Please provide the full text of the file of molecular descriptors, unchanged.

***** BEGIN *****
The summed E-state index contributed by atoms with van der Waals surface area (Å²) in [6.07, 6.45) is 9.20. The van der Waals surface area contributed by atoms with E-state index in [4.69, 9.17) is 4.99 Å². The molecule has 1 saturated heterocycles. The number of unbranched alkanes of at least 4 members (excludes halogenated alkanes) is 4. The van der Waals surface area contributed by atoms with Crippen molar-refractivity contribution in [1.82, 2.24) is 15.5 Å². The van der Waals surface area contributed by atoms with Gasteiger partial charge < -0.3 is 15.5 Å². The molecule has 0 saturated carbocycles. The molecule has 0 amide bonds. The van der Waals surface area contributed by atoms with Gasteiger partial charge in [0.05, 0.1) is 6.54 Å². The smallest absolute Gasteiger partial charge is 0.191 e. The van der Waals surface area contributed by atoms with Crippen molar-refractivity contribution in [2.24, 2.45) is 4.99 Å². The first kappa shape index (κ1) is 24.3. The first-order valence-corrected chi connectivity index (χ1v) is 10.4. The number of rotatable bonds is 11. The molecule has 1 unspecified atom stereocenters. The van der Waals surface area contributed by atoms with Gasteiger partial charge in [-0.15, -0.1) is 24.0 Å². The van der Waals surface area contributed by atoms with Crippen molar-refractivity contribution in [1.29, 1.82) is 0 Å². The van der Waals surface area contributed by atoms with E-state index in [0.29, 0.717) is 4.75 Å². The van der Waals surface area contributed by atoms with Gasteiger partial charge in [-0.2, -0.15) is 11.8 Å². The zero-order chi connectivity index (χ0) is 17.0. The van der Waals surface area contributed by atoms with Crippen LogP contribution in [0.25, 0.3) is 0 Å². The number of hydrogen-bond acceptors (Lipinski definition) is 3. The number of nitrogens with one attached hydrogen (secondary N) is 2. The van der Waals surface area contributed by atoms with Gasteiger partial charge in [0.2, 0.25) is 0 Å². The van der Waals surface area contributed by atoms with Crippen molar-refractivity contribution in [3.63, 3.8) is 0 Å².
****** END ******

The summed E-state index contributed by atoms with van der Waals surface area (Å²) in [6.07, 6.45) is 9.20. The van der Waals surface area contributed by atoms with E-state index in [4.69, 9.17) is 4.99 Å². The molecule has 1 saturated heterocycles. The number of unbranched alkanes of at least 4 members (excludes halogenated alkanes) is 4. The van der Waals surface area contributed by atoms with Crippen molar-refractivity contribution in [1.82, 2.24) is 15.5 Å². The van der Waals surface area contributed by atoms with Gasteiger partial charge < -0.3 is 15.5 Å². The molecule has 0 saturated carbocycles. The molecule has 0 amide bonds. The van der Waals surface area contributed by atoms with Gasteiger partial charge in [0.05, 0.1) is 6.54 Å². The smallest absolute Gasteiger partial charge is 0.191 e. The van der Waals surface area contributed by atoms with Crippen molar-refractivity contribution in [2.24, 2.45) is 4.99 Å². The first kappa shape index (κ1) is 24.3. The first-order valence-corrected chi connectivity index (χ1v) is 10.4. The number of rotatable bonds is 11. The molecule has 1 unspecified atom stereocenters. The van der Waals surface area contributed by atoms with Gasteiger partial charge in [-0.15, -0.1) is 24.0 Å². The van der Waals surface area contributed by atoms with Crippen molar-refractivity contribution in [1.29, 1.82) is 0 Å². The van der Waals surface area contributed by atoms with E-state index in [0.29, 0.717) is 4.75 Å². The van der Waals surface area contributed by atoms with Gasteiger partial charge in [-0.2, -0.15) is 11.8 Å². The zero-order chi connectivity index (χ0) is 17.0. The van der Waals surface area contributed by atoms with Crippen LogP contribution in [0.25, 0.3) is 0 Å². The number of hydrogen-bond acceptors (Lipinski definition) is 3. The number of nitrogens with one attached hydrogen (secondary N) is 2. The van der Waals surface area contributed by atoms with Gasteiger partial charge in [0.2, 0.25) is 0 Å². The van der Waals surface area contributed by atoms with Crippen molar-refractivity contribution in [3.63, 3.8) is 0 Å².